LAGRANGE — LaGrange resident Riley Lewis has been active with the LaGrange County 4-H program for years. A 10-year 4-H'er himself, Lewis now co-operates Lewis Century Farms, a LaGrange dairy farm, with his father. Lewis is a Purdue agricultural economics graduate and a seventh-generation dairy farmer.

Lewis and his father care for around 125 cows, producing approximately 24,000 pounds of milk per cow annually, which roughly translates to 3,000 gallons.

As lower milk prices are pushing many dairy farms out of business, the Lewis farm manages to do well, despite economic setbacks.

According to Doug Leman, executive director of the Indiana Dairy Producers, Indiana lost 10 percent of dairy farms in 2018. Already this year, Indiana has lost 5 percent of its dairy farms.

Leman attributes the decline of dairy farms to low milk prices, which lowers dairy farmers’ incomes.

Though many dairy farms in the country are struggling, Lewis still believes there still is a range of career opportunities in dairy farming.

“There are definitely so many careers in dairy,” Lewis said.

This is one of the many reasons Lewis wants to get kids involved in the newly founded LaGrange County 4-H Dairy Club. Through the Dairy Club, Lewis seeks to get children interested in dairy and raising cows and he wants to help build and develop the next generation of dairy farmers.

Lewis will be the first LaGrange 4-H dairy leader who will be offering an animal-leasing program. Lewis intends to rent out his calves during the 4-H season to youngsters who don’t have farms or room to house a calf.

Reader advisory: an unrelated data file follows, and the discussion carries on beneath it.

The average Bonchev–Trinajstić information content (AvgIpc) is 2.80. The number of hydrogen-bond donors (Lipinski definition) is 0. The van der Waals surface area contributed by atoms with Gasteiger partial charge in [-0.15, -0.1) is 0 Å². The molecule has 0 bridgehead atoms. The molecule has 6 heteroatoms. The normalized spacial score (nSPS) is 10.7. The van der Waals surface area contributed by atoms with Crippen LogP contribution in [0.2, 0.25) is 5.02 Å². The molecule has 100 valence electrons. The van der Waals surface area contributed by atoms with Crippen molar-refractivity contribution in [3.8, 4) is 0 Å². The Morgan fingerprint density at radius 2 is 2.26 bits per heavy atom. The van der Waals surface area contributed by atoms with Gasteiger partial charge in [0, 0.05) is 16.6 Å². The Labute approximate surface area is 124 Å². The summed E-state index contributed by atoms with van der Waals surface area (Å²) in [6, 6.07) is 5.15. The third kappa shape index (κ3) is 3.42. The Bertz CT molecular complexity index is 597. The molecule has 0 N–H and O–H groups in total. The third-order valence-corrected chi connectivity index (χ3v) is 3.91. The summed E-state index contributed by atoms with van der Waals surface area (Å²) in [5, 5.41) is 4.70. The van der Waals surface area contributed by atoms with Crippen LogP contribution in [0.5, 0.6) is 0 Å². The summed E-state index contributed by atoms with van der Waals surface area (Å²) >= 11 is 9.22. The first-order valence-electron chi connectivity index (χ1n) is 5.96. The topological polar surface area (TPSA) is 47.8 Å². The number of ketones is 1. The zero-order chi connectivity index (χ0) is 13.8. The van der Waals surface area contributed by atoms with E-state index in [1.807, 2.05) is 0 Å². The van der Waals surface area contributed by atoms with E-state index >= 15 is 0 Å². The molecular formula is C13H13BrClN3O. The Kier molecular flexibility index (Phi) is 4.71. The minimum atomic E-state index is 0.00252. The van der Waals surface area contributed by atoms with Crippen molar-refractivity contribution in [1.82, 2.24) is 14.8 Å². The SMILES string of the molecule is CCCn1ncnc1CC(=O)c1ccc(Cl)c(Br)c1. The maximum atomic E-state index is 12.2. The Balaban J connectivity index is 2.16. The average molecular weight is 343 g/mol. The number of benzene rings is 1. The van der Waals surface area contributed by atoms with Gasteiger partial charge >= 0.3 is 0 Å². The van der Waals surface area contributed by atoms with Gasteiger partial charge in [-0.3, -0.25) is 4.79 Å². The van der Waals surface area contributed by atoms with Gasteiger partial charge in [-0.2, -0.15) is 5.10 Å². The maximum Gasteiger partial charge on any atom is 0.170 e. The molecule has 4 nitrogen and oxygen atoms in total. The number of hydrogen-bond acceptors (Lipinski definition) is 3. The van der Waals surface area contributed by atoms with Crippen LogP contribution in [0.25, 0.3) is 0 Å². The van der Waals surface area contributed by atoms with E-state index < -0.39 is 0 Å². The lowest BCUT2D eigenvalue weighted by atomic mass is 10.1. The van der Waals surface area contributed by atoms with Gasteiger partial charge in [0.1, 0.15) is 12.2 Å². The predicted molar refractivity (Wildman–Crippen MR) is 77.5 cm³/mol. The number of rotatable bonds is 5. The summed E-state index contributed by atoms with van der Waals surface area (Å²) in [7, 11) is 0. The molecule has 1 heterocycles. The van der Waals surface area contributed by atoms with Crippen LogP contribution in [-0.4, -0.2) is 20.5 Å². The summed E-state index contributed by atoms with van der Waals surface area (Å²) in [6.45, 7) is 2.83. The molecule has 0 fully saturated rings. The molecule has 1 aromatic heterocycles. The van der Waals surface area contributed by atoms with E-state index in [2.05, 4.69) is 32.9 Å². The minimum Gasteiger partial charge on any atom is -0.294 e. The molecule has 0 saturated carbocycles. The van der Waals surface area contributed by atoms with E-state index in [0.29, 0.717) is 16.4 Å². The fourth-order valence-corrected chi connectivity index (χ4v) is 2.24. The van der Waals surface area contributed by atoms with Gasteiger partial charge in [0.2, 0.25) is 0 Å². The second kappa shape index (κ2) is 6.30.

Lewis’ dairy calf program will teach kids to train calves, put the calves on a halter, and have hands-on experience working with calves.


Lewis himself comes from a long line of 4-H members and leaders, so he was destined to get involved with the LaGrange County 4-H program. Lewis began his 4-H career in the first grade as a pre-member, starting his actual membership in the third grade and he continued through high school. He believes that his time in 4-H taught him a number of valuable lessons, such as caring for animals and cooking, among other things.

“My mom made me join the food science club and at the time, I was not a big fan. But now, looking back, I’m glad I did it because it taught me so much about cooking. So, I now have a good understanding of food and cooking, a practical life skill,” Lewis said.

While growing up, Lewis’ father started to give him more and more responsibilities on the farm.

“My dad saw at an early age that cows were my thing,” Lewis said.

After graduating from Purdue last spring, Lewis now manages Lewis Century Farms with his dad and hopes to get more people interesting through the 4-H Dairy Club, forming the next generation of dairy-farmers.

Camden Chaffee can be reached at or 574-533-2151, ext. 314.

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